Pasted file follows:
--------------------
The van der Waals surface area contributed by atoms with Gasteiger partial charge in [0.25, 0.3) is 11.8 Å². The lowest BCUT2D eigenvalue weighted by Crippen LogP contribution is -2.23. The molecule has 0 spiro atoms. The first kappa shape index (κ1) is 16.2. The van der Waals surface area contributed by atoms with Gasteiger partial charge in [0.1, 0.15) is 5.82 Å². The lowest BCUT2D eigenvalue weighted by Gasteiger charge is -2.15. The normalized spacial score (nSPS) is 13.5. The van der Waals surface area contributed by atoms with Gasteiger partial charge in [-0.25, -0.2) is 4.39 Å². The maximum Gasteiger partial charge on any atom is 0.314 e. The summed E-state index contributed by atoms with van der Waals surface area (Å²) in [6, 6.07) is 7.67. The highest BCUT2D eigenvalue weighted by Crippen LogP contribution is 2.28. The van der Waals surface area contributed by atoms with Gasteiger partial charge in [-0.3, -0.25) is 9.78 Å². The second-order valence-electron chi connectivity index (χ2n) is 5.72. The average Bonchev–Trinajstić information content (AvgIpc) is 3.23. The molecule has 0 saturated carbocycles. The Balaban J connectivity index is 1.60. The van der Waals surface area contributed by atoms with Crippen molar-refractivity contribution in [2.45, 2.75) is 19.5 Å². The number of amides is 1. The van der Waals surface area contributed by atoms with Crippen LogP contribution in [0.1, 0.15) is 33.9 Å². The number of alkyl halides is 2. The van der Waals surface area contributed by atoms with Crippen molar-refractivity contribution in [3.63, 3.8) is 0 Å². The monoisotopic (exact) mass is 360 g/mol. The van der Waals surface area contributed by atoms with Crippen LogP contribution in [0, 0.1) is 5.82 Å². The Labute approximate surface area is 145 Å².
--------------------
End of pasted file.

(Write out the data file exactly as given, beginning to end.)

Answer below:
The van der Waals surface area contributed by atoms with Gasteiger partial charge in [0.25, 0.3) is 11.8 Å². The lowest BCUT2D eigenvalue weighted by Crippen LogP contribution is -2.23. The molecule has 0 spiro atoms. The first kappa shape index (κ1) is 16.2. The van der Waals surface area contributed by atoms with Gasteiger partial charge in [0.1, 0.15) is 5.82 Å². The lowest BCUT2D eigenvalue weighted by Gasteiger charge is -2.15. The normalized spacial score (nSPS) is 13.5. The van der Waals surface area contributed by atoms with Gasteiger partial charge in [-0.25, -0.2) is 4.39 Å². The maximum Gasteiger partial charge on any atom is 0.314 e. The summed E-state index contributed by atoms with van der Waals surface area (Å²) in [6, 6.07) is 7.67. The highest BCUT2D eigenvalue weighted by Crippen LogP contribution is 2.28. The van der Waals surface area contributed by atoms with Gasteiger partial charge in [-0.3, -0.25) is 9.78 Å². The second-order valence-electron chi connectivity index (χ2n) is 5.72. The average Bonchev–Trinajstić information content (AvgIpc) is 3.23. The molecule has 0 saturated carbocycles. The Balaban J connectivity index is 1.60. The van der Waals surface area contributed by atoms with Crippen molar-refractivity contribution in [2.45, 2.75) is 19.5 Å². The number of amides is 1. The van der Waals surface area contributed by atoms with Crippen LogP contribution in [0.1, 0.15) is 33.9 Å². The number of alkyl halides is 2. The van der Waals surface area contributed by atoms with Crippen molar-refractivity contribution in [3.63, 3.8) is 0 Å². The monoisotopic (exact) mass is 360 g/mol. The van der Waals surface area contributed by atoms with Crippen LogP contribution in [0, 0.1) is 5.82 Å². The Labute approximate surface area is 145 Å².